Cross of Grace

A community of grace sharing God's love with no strings attached.

Sunday Worship:
8:30am & 10:00am

Evangelical Lutheran Church in America (ELCA)

"Wise and Foolish, Money and Oil" - Matthew 25:1-13

Matthew 25:1-13

[Jesus said,] “Then the kingdom of heaven will be like this. Ten bridesmaids took their lamps and went to meet the bridegroom. Five of them were foolish, and five were wise. When the foolish took their lamps, they took no oil with them; but the wise took flasks of oil with their lamps. As the bridegroom was delayed, all of them became drowsy and slept. But at midnight there was a shout, ‘Look! Here is the bridegroom!  Come out to meet him.’  Then all those bridesmaids got up and trimmed their lamps. The foolish said to the wise, ‘Give us some of your oil, for our lamps are going out.’ But the wise replied, ‘No! there will not be enough for you and for us; you had better go to the dealers and buy some for yourselves.’  And while they went to buy it, the bridegroom came, and those who were ready went with him into the wedding banquet; and the door was shut. Later, the other bridesmaids came also, saying, 'Lord, lord, open to us.' But he replied, 'Truly I tell you, I do not know you.'

"Keep awake therefore, for you know neither the day nor the hour."


Remember the parable? The one about the bridesmaids? Five foolish ones who weren’t prepared for the coming of the bridegroom and five wise ones who were – or at least who were prepared enough to take care of themselves, anyway.

Just like we do too much of the time, I imagine most of those people listening to Jesus back in the First Century suspected his parable was all and only about the end of time – sometime “then” and “there,” sometime down the road, sometime “up there” and “out there” in a galaxy far, far away, and that this imaginary, unseen, metaphorical bridegroom (the messiah, the Christ, the savior of us all) would show up and that they better be ready, or else.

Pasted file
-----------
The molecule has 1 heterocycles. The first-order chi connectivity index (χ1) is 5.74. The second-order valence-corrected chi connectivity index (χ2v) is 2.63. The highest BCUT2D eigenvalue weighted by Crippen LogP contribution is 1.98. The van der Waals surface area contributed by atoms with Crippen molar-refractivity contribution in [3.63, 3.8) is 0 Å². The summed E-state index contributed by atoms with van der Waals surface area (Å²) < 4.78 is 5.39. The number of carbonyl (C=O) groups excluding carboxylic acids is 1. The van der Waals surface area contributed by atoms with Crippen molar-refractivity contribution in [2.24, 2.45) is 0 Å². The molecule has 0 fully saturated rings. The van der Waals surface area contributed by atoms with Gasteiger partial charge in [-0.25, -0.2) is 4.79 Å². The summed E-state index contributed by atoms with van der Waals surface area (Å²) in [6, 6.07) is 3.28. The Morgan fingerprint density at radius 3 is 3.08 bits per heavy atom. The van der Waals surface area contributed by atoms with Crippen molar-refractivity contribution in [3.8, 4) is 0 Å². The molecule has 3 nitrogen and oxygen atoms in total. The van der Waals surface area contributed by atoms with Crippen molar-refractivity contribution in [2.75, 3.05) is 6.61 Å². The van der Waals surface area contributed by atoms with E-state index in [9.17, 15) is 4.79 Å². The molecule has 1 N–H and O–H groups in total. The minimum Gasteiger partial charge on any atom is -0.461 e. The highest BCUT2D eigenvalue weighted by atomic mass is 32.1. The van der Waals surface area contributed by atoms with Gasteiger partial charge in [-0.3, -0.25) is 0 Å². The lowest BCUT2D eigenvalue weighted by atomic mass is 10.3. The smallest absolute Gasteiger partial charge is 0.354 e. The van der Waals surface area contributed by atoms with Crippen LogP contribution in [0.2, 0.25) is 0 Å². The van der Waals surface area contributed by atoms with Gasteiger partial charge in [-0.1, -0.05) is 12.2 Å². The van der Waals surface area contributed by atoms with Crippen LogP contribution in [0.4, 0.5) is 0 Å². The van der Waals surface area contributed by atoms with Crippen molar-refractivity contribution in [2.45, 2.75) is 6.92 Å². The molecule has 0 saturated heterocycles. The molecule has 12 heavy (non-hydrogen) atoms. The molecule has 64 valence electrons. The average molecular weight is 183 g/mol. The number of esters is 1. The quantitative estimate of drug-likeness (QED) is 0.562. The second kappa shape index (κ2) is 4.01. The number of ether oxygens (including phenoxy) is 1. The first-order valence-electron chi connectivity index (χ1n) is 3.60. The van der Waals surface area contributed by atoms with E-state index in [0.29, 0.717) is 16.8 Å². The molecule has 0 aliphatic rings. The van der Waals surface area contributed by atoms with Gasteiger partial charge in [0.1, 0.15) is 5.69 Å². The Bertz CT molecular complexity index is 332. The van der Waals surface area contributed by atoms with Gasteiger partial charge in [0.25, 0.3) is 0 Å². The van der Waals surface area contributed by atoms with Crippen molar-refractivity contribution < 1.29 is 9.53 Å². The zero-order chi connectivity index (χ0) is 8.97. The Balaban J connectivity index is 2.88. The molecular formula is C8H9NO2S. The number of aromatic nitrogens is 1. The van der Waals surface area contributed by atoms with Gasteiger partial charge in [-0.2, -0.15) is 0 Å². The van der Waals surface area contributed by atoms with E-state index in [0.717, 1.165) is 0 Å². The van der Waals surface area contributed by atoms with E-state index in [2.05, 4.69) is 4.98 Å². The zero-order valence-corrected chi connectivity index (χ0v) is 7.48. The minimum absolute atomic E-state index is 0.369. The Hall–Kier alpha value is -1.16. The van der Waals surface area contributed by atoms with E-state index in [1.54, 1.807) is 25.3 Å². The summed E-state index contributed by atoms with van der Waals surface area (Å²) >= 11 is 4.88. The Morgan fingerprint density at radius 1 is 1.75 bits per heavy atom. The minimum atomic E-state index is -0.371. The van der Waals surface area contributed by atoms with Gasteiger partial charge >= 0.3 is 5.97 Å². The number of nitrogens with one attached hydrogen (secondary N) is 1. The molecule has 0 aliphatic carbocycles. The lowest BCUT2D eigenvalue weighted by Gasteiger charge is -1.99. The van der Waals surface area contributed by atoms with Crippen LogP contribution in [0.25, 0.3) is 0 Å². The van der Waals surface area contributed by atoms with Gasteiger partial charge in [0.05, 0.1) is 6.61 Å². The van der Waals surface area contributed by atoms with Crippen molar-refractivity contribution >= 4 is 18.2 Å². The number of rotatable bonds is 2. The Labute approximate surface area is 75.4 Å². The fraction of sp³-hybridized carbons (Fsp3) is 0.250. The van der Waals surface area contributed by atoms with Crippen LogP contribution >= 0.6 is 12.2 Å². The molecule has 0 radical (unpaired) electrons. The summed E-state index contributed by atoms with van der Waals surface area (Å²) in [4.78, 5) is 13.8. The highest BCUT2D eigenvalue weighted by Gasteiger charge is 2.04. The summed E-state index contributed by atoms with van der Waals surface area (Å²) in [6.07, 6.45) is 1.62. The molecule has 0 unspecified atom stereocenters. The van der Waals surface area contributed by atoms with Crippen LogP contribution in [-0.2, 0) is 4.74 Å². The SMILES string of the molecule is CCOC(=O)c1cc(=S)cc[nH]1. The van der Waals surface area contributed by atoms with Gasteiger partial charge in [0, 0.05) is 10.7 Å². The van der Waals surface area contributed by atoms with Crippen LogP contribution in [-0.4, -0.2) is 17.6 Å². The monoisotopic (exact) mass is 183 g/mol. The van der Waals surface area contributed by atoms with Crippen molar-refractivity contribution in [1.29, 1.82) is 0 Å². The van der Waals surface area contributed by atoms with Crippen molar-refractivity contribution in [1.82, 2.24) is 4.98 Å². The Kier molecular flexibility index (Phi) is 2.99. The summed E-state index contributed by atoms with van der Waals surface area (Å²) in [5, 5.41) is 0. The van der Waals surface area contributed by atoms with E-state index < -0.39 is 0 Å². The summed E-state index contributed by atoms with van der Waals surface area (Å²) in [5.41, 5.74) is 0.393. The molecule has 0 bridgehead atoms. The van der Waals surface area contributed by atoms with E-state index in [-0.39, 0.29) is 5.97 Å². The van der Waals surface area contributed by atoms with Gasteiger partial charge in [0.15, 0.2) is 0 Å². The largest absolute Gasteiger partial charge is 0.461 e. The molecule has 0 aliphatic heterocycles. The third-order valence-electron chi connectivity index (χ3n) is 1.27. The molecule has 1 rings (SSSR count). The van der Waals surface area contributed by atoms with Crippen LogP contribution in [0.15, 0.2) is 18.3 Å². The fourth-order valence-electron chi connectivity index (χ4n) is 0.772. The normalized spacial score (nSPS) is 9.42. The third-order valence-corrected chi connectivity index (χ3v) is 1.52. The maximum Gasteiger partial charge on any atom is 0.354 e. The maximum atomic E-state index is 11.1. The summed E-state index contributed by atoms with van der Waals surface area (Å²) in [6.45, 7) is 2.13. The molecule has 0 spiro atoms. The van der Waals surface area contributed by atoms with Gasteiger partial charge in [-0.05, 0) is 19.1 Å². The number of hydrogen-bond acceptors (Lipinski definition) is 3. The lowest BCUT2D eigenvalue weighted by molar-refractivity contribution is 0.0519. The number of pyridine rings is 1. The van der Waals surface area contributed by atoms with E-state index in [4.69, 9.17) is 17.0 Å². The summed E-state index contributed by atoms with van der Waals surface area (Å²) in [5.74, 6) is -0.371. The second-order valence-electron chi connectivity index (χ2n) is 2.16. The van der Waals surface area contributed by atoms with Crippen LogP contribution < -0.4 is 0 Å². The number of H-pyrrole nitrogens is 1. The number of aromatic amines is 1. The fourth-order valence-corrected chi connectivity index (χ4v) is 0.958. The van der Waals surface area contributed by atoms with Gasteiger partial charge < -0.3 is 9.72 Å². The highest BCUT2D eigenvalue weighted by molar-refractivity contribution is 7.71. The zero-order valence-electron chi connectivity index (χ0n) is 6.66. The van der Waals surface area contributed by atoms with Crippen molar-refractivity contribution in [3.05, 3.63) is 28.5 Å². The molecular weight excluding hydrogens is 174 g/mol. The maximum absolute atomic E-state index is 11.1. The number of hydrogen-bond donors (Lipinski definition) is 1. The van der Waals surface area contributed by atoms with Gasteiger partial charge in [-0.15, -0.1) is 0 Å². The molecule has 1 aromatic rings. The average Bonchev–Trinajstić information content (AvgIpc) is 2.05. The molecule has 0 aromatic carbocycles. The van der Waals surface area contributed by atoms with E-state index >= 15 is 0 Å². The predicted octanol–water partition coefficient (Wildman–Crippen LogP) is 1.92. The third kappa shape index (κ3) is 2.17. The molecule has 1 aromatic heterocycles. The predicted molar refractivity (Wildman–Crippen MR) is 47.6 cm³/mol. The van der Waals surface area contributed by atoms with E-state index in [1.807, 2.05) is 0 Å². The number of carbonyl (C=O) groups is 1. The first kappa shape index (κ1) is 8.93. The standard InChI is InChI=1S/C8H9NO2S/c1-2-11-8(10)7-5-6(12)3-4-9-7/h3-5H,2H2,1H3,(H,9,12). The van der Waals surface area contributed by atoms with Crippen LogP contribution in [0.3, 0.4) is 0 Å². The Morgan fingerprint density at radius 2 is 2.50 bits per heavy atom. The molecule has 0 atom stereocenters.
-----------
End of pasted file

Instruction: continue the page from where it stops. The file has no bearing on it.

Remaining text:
But remember, the kingdom of heaven was already among them. The bridegroom, as it were, had already showed up. In Jesus Christ, he and the kingdom were living and moving and breathing right there in their midst.

So, instead of pretending that Jesus was simply talking about winners and losers at the end of time – suggesting that some will make it into the party and others won’t – or suggesting that we should attempt to figure such things out, I think Jesus was inviting his followers to look for the kingdom of heaven among them, too – in this age, not just in the age to come – so that they’d be ready to receive and to respond to and rejoice in it whenever and wherever it revealed itself.

For the last couple of Fridays, Christa and I have been meeting with some financial advisers, working to get our financial ducks in a row. Other than the Dave Ramsey course a few years ago, and whatever conversations we have around monthly budgets and daily needs and our giving to the church, we haven’t done any real, deliberate financial planning – with someone smarter than us – since just after we got married and moved to Indiana. And some of you know that between Christa and me, when it comes to the stuff of “financial planning,” one of us is much more foolish and one of us is far more wise. (My lamp would be empty, as the parable goes, and she’d have oil stock-piled for days. Thankfully, she’s a good sharer.)